The Alex Jones-Sandy Hook Conspiracy

In October 2022, conspiracy theorist Alex Jones made headlines after he was ordered to pay nearly $1 billion in fines for defamation in connection with the infamous Sandy Hook shooting. In plain English, Jones’ crime is claiming that the shooting was a conspiracy.

I, too, believe in a Sandy Hook conspiracy, but it probably isn’t what you think. Read on, before you try to sue me for $1 billion. Let’s start with a little background information …

The Sandy Hook Elementary School shooting allegedly occurred on December 14, 2012 in Newtown, Connecticut. Twenty-year-old Adam Lanza reportedly shot and killed 26 people, including twenty children between six and seven years old. He killed his mother earlier the same day and ended his spree by killing himself. The incident is the deadliest mass shooting at an elementary school in U.S. history and the fourth-deadliest mass shooting overall.

Alex Jones is perhaps the world’s most famous conspiracy theorist. He’s also a crank who gives more principled conspiracy analysts a bad name.

To be honest, I know very little about Jones for the simple reason that I don’t pay attention to kooks. However, I recall one video that exposed him in spectacular style. Jones claimed that members of Congress were beginning to wake up to the corruption in the U.S. government, adding that some of them were secretly communicating with him.

The claim that some of the world’s most corrupt politicians—politicians who had been vetted by corporations and other powerful entities—were just waking up is ludicrous. Ditto for the claim that there was some sort of secret hotline between Congress and Alex Jones.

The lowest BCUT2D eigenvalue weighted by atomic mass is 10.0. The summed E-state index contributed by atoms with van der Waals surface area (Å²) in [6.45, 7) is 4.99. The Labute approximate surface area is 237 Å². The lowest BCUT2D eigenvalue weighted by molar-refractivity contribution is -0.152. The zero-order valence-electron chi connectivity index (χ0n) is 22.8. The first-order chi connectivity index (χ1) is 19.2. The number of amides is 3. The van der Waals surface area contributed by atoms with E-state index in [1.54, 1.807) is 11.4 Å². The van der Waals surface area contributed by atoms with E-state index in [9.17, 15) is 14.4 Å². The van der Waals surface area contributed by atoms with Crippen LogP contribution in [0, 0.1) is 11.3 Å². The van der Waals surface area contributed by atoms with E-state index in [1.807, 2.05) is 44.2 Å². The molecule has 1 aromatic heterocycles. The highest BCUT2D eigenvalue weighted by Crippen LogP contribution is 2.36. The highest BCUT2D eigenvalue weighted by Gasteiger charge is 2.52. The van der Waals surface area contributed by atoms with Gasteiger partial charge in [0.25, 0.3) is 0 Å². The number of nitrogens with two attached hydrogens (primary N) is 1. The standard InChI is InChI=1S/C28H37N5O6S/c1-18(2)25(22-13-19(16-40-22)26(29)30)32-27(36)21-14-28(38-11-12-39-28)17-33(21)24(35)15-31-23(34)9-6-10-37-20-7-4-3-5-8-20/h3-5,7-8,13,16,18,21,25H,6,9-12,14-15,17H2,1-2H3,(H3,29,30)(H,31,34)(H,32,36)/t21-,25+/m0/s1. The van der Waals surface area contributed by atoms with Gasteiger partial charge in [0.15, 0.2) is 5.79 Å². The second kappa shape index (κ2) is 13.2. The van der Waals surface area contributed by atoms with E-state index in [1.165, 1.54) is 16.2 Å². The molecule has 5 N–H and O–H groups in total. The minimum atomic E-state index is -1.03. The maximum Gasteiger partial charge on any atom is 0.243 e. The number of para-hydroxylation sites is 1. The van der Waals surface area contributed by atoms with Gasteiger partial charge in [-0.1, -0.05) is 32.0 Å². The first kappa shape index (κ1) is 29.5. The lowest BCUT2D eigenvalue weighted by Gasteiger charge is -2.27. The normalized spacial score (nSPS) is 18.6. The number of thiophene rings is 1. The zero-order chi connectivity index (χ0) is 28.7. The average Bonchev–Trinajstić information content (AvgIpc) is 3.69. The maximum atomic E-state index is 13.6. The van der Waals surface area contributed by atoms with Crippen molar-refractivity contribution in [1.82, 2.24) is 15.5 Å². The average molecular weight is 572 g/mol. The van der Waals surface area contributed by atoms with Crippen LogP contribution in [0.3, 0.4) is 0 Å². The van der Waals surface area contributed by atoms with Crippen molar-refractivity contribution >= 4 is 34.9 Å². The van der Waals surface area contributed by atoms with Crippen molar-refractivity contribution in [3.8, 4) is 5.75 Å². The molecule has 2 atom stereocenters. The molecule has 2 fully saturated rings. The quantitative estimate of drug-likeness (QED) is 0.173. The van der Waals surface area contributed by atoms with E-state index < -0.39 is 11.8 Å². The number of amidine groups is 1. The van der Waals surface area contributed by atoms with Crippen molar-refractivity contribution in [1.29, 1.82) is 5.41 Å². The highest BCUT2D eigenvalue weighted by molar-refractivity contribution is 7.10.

As the author of What Is Conspiracy and the forthcoming Conspiracy Science, I take conspiracy seriously. I have nothing but contempt for Alex Jones and his brain-dead fans.

As for the Sandy Hook shooting … well, that’s another story. I’m aware that there are conspiracy theories swirling around that alleged event. However, that’s one of many alleged conspiracies I haven’t yet found time to investigate. Based on my very sketchy knowledge of the incident, I can’t offer a credible opinion. As far as I know, the shooting could have been real, or it could have been staged. Yet there is a major conspiracy intertwined with all the alleged facts and theories.

You see, I never would have even heard of Alex Jones if not for the very media who condemn him. How many times has Alex Jones made headlines? How many magazine covers has he graced? You couldn’t pay the media to mention me or my books, which are based on facts and logic, yet Alex Jones was treated like a celebrity even while an army of media whores groaned about his mindless ranting.

Speaking of ranting, are the media that different? They endlessly rant about the supposed evils of China, Iran, and (formerly) Libya while turning a blind eye to the global abomination the U.S. government has evolved into. In that spirit, how can we know they’re telling the truth about Sandy Hook—or Alex Jones, for that matter?

OK, let’s cut to the chase. Alex Jones may have made some statements that could be considered defamatory, and it would therefore be perfectly OK to sue him. But a billion dollars in fines? Doesn’t that sound a little out there?

So, here’s my conspiracy theory: Alex Jones was deliberately groomed by the media as an example of poisoning the well. The media described him as a kook, then promoted him so they could convince readers that all conspiracy theorists are kooks.

Next, Jones was targeted by a series of lawsuits that might be broadly described as fake lawsuits. The judges, juries, and documents were probably real enough, but I believe the lawsuits were plotted and manipulated by people who want to silence conspiracy theorists. Think about it: would you think twice before spouting a conspiracy theory if you knew you might be sued for a million dollars, let alone $1 billion?